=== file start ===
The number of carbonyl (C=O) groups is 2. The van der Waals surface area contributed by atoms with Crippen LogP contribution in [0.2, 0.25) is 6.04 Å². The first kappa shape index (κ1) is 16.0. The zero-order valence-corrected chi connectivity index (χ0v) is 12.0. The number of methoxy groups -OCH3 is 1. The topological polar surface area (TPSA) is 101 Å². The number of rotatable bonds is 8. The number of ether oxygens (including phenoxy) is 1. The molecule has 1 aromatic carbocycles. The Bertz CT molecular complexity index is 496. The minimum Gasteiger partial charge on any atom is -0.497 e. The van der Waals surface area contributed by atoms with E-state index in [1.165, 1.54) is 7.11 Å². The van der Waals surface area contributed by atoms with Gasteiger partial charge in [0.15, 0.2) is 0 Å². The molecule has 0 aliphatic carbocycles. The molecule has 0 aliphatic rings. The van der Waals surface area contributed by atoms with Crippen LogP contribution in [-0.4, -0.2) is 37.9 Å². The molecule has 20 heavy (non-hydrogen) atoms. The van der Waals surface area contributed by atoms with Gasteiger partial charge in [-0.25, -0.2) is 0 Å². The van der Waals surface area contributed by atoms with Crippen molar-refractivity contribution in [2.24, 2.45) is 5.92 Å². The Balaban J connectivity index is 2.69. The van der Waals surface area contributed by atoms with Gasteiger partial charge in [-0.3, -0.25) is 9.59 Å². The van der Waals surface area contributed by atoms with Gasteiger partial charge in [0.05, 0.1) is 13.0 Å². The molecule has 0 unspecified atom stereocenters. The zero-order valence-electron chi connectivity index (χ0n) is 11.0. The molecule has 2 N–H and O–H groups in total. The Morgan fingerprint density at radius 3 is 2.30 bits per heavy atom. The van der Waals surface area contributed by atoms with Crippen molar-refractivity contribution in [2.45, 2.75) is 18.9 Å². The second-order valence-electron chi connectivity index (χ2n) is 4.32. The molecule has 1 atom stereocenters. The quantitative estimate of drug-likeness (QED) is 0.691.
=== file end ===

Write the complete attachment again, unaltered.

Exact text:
The number of carbonyl (C=O) groups is 2. The van der Waals surface area contributed by atoms with Crippen LogP contribution in [0.2, 0.25) is 6.04 Å². The first kappa shape index (κ1) is 16.0. The zero-order valence-corrected chi connectivity index (χ0v) is 12.0. The number of methoxy groups -OCH3 is 1. The topological polar surface area (TPSA) is 101 Å². The number of rotatable bonds is 8. The number of ether oxygens (including phenoxy) is 1. The molecule has 1 aromatic carbocycles. The Bertz CT molecular complexity index is 496. The minimum Gasteiger partial charge on any atom is -0.497 e. The van der Waals surface area contributed by atoms with E-state index in [1.165, 1.54) is 7.11 Å². The van der Waals surface area contributed by atoms with Gasteiger partial charge in [0.15, 0.2) is 0 Å². The molecule has 0 aliphatic carbocycles. The molecule has 0 aliphatic rings. The van der Waals surface area contributed by atoms with Crippen LogP contribution in [-0.4, -0.2) is 37.9 Å². The molecule has 20 heavy (non-hydrogen) atoms. The van der Waals surface area contributed by atoms with Gasteiger partial charge in [-0.25, -0.2) is 0 Å². The van der Waals surface area contributed by atoms with Crippen molar-refractivity contribution in [2.24, 2.45) is 5.92 Å². The Balaban J connectivity index is 2.69. The van der Waals surface area contributed by atoms with Gasteiger partial charge in [-0.3, -0.25) is 9.59 Å². The van der Waals surface area contributed by atoms with Gasteiger partial charge in [0.05, 0.1) is 13.0 Å². The molecule has 0 unspecified atom stereocenters. The zero-order valence-electron chi connectivity index (χ0n) is 11.0. The molecule has 2 N–H and O–H groups in total. The Morgan fingerprint density at radius 3 is 2.30 bits per heavy atom. The van der Waals surface area contributed by atoms with Crippen molar-refractivity contribution in [2.45, 2.75) is 18.9 Å². The second-order valence-electron chi connectivity index (χ2n) is 4.32. The molecule has 1 atom stereocenters. The quantitative estimate of drug-likeness (QED) is 0.691.